The opportunity of climate change like any serious condition is to really examine the underlying causes of what’s going on. And in many cases we need that, we need that motivation individually and collectively. So rather than looking at climate change as a bad thing, I really look at climate change as a really profound opportunity individually and collectively and maybe that’s exactly what we needed. Maybe climate change is exactly what we needed right now for us to really address what’s going on and I believe that is true. In the last part of the last chapter of my book, I talk about specifically the opportunity of climate change and I say that in addition to the potential catastrophe of climate change there is the real significant opportunity, it’s to look at where climate change comes from. And as I write about and as I’ve been talking about climate change comes from an overvaluing of The Yang and the devaluing of the yin.
And climate change can be very scary you know in the opening of the book I write about tropical storm Irene and how the floods that resulted really devastated Vermont and New England and a lot of the US. And so it’s not to deny that. It’s not to pretend that climate change is not a serious condition. It is a serious condition not only in the US but around the world. The increase of storms, the increase of fires, the increase of drought, the increase of climate stabilization is very real and it’s very possible. It will get a lot worse very quickly. But rather than labeling that, rather than saying well that’s a bad thing or a catastrophic thing, if we step back to it, step back from that, we can see it really as a very exciting opportunity because when symptoms have gotten to a severe state it really can shake things up. People come in here who have diagnoses whatever they are, significant diagnosis for example like cancer, it really I think provides the motivation to make changes and that if we didn’t have that serious condition maybe we would be less motivated to make the changes. So the opportunity of climate change is really for us to reevaluate and reimagine our lives because what’s happening ecologically is also happening culturally and that’s what’s happening individually. So the opportunity is to look at what’s working and what’s not working. And I think despite the stories, we’re encouraged to believe in our culture despite the stories we’re fed in the media. Things are not working, things are not working individually on a community level or family level and certainly not on a cultural level.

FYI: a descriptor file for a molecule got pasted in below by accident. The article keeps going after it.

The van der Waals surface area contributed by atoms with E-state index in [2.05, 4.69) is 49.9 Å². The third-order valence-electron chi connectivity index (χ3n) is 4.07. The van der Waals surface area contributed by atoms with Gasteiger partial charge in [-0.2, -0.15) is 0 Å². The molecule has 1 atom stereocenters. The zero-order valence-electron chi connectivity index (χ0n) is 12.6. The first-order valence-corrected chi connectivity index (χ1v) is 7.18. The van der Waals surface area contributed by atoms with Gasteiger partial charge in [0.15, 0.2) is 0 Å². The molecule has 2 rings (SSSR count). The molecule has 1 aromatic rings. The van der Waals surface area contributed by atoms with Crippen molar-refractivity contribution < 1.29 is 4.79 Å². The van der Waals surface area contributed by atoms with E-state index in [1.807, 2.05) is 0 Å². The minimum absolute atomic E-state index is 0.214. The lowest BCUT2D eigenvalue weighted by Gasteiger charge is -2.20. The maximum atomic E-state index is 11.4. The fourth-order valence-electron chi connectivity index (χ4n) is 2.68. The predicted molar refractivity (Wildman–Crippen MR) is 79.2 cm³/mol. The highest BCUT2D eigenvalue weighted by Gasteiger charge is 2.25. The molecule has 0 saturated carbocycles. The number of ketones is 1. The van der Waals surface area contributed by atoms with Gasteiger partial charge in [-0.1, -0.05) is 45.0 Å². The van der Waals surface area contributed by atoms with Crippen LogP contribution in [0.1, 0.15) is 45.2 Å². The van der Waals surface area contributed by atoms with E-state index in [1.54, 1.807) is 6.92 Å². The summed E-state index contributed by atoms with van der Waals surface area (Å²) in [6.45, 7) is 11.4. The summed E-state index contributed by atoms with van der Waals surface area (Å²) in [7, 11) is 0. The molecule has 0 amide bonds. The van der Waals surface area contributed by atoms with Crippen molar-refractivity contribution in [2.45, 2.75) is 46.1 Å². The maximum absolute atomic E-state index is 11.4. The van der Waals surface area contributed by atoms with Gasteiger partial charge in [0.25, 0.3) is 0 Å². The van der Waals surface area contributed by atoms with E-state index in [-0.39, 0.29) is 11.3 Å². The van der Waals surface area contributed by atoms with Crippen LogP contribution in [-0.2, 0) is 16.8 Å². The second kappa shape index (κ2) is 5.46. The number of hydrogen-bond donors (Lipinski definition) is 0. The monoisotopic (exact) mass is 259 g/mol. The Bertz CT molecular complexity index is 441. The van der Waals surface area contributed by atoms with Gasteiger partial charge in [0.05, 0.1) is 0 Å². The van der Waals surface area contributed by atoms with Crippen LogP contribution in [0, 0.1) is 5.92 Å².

So the opportunity of climate change is to move back towards health. It’s to reimagine our cultural systems, our economy, our medical system or educational system to really reimagine what a good life is because so much of what we’re encouraged to believe a good life is more, more stuff, more activity or busyness and none of those things are bad activity stuff doing things that’s not inherently bad but it’s gotten to be so out of balance that even those things that are supposedly meaningful really for many of us are not meaningful. We’re encouraged to believe that simply because something is new is better than something that’s old, that doing something is better than not doing something, that yang is better than yin. And that simply doesn’t work, it doesn’t work individually, it doesn’t work collectively and it doesn’t work ecologically. So the opportunity for climate change is really to look at the assumptions in our own lives, look at the assumptions in our culture and really look at honestly what’s working, what’s not working. So for me that’s very exciting, it’s like working with someone with cancer. I work with a number of people with cancer or condition like Lyme disease. I work with a lot of people with Lyme disease. When people are– when the diagnosis is at an advanced state, it really has the potential to open things up, as the potential to look at things like diet, things like activity levels, things like sleep, things like how that person with that condition looks at the world. So in addition to the possible catastrophe, there’s also the really deep opportunity to look at what’s promoting health and what’s not. And I really think we have that strong encouragement now both in terms of the extraordinary cancer rates, we have as well as really the dysfunction or culture and certainly with the climate crisis, it’s really our collective wake-up call.